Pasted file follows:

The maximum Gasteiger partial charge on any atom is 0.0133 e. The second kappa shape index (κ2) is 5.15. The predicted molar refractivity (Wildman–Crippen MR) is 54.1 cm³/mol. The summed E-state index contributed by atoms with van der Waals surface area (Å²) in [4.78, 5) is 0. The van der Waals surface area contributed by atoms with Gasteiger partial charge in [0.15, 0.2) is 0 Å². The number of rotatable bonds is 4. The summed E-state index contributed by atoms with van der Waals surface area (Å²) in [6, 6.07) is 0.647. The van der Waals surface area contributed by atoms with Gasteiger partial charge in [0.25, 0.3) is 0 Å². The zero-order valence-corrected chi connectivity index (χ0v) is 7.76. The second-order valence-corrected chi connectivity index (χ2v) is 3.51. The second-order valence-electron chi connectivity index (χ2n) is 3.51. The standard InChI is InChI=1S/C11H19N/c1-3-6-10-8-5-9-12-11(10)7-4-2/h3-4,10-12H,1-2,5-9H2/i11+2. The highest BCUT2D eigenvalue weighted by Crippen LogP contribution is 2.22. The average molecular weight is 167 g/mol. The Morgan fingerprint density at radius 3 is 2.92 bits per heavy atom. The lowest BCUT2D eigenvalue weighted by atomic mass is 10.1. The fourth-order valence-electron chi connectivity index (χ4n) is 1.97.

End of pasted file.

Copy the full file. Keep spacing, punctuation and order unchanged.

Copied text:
The maximum Gasteiger partial charge on any atom is 0.0133 e. The second kappa shape index (κ2) is 5.15. The predicted molar refractivity (Wildman–Crippen MR) is 54.1 cm³/mol. The summed E-state index contributed by atoms with van der Waals surface area (Å²) in [4.78, 5) is 0. The van der Waals surface area contributed by atoms with Gasteiger partial charge in [0.15, 0.2) is 0 Å². The number of rotatable bonds is 4. The summed E-state index contributed by atoms with van der Waals surface area (Å²) in [6, 6.07) is 0.647. The van der Waals surface area contributed by atoms with Gasteiger partial charge in [0.25, 0.3) is 0 Å². The zero-order valence-corrected chi connectivity index (χ0v) is 7.76. The second-order valence-corrected chi connectivity index (χ2v) is 3.51. The second-order valence-electron chi connectivity index (χ2n) is 3.51. The standard InChI is InChI=1S/C11H19N/c1-3-6-10-8-5-9-12-11(10)7-4-2/h3-4,10-12H,1-2,5-9H2/i11+2. The highest BCUT2D eigenvalue weighted by Crippen LogP contribution is 2.22. The average molecular weight is 167 g/mol. The Morgan fingerprint density at radius 3 is 2.92 bits per heavy atom. The lowest BCUT2D eigenvalue weighted by atomic mass is 10.1. The fourth-order valence-electron chi connectivity index (χ4n) is 1.97.